Visually, the two churches of my childhood could not have been more different, yet liturgically, they were precisely the same. Whether surrounded by brick walls or golden domes, the liturgy was the constant — the constant and joyful teacher. Through the liturgy, I was learning about God, his love for me, and the loving intercession of Mary, with prayers such as these:

“We give thanks to You, O Master, lover of mankind, benefactor of our souls, that this day You have deemed us worthy of Your heavenly and immortal mysteries. Make straight our path, confirm us in our fear of You, guard our life, make firm our steps, through the prayers and intercession of the glorious Mother of God and ever-Virgin Mary, and of all Your saints.”

“It is truly proper to glorify You, who have borne God, the Ever-Blessed and Immaculate, and the Mother of our God. More honorable than the Cherubim and beyond compare more glorious than the Seraphim, who, a Virgin, gave birth to God the Word; You, truly the Mother of God, we magnify.”

“Christ our true God, Who has risen from the dead, through the prayers of His most pure Mother, and of our holy Father, John Chrysostom, archbishop of Constantinople, and of all the saints, will have mercy on us and will save us, for He is gracious and loves mankind.”

In so many ways, the Byzantine liturgy has shaped and formed me in its spiritual womb, and continues to do so.

This earth is not our home. But if it could be said that every Christian on earth is homeless, it is through the liturgy that we transcend this mortal coil and feel at home. And that is a very good and proper feeling.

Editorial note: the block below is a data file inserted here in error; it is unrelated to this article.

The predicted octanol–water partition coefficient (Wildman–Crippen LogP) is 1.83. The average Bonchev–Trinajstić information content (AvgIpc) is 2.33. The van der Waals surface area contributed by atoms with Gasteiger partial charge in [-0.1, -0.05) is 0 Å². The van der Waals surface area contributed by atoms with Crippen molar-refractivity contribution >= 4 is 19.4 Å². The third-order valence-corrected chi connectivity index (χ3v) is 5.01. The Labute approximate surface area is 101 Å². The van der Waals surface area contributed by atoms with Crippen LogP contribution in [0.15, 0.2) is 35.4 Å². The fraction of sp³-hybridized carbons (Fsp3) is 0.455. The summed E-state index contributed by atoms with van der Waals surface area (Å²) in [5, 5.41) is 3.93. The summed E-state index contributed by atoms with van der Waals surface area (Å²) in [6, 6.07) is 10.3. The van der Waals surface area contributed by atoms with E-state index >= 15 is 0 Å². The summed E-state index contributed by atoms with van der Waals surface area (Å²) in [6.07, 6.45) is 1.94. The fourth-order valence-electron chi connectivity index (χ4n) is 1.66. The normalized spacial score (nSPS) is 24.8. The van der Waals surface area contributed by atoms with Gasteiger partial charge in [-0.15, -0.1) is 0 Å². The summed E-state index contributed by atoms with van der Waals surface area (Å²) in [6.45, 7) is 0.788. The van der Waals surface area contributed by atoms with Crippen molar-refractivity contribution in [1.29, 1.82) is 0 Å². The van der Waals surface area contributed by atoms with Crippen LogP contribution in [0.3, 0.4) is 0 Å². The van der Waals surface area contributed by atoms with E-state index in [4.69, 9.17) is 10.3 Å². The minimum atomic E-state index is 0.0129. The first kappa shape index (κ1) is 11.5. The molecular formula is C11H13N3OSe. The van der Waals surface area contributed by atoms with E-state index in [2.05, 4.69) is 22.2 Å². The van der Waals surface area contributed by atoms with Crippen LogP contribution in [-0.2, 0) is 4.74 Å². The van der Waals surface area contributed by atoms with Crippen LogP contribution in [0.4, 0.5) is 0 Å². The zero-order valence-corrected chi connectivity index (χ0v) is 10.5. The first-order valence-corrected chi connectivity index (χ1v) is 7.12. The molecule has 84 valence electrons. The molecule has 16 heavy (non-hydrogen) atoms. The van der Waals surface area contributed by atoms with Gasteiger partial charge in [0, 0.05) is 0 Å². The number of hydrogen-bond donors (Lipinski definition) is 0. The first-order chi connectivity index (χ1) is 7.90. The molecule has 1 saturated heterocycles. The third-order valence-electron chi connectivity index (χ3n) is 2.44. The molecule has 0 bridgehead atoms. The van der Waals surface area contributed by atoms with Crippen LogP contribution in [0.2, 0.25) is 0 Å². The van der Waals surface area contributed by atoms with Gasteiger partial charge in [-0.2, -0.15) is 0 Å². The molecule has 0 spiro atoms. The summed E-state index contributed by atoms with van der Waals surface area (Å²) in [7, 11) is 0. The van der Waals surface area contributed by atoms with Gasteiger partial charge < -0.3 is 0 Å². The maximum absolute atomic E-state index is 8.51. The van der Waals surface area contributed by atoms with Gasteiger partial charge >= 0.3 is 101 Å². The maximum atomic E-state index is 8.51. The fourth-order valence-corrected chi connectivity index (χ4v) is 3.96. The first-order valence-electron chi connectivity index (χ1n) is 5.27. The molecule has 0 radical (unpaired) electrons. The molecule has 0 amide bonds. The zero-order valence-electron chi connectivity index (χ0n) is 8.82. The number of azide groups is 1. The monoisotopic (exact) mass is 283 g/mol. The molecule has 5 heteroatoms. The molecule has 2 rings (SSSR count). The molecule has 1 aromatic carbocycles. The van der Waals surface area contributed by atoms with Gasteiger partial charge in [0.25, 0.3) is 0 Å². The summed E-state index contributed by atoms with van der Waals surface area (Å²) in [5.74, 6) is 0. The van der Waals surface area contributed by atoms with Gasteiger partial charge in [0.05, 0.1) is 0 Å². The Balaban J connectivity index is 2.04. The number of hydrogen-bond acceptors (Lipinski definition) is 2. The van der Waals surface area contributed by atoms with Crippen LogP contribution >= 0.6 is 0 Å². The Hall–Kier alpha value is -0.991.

A few years ago, I was reminded that I was not the only person who felt that way. For various reasons, we had not attended our Byzantine parish church in months. During that time, we had attended other Masses and liturgies — beautiful in their own rights and respects — but I sorely missed the prayers of the Eastern liturgy. Eventually, we returned one Sunday morning to our home parish. And when my 15-year-old daughter, Dominica, walked through the doors and looked around in the church that she had not seen for several months, she happily whispered to her younger brother, “We’re home.”

I was reliving these happy memories recently after I heard about Pope Francis’ new restrictions on the Latin Mass. Selfishly, I was wondering what my life would have been like without the Byzantine liturgy, without the liturgy being a part of our children’s lives, and what the world would be like if the Divine Liturgy of Saint John Chrysostom were suddenly removed or made more difficult to access. And then my thoughts turned to so many of my friends who need not wonder, for with the new motu proprio of Pope Francis, this may be their new reality.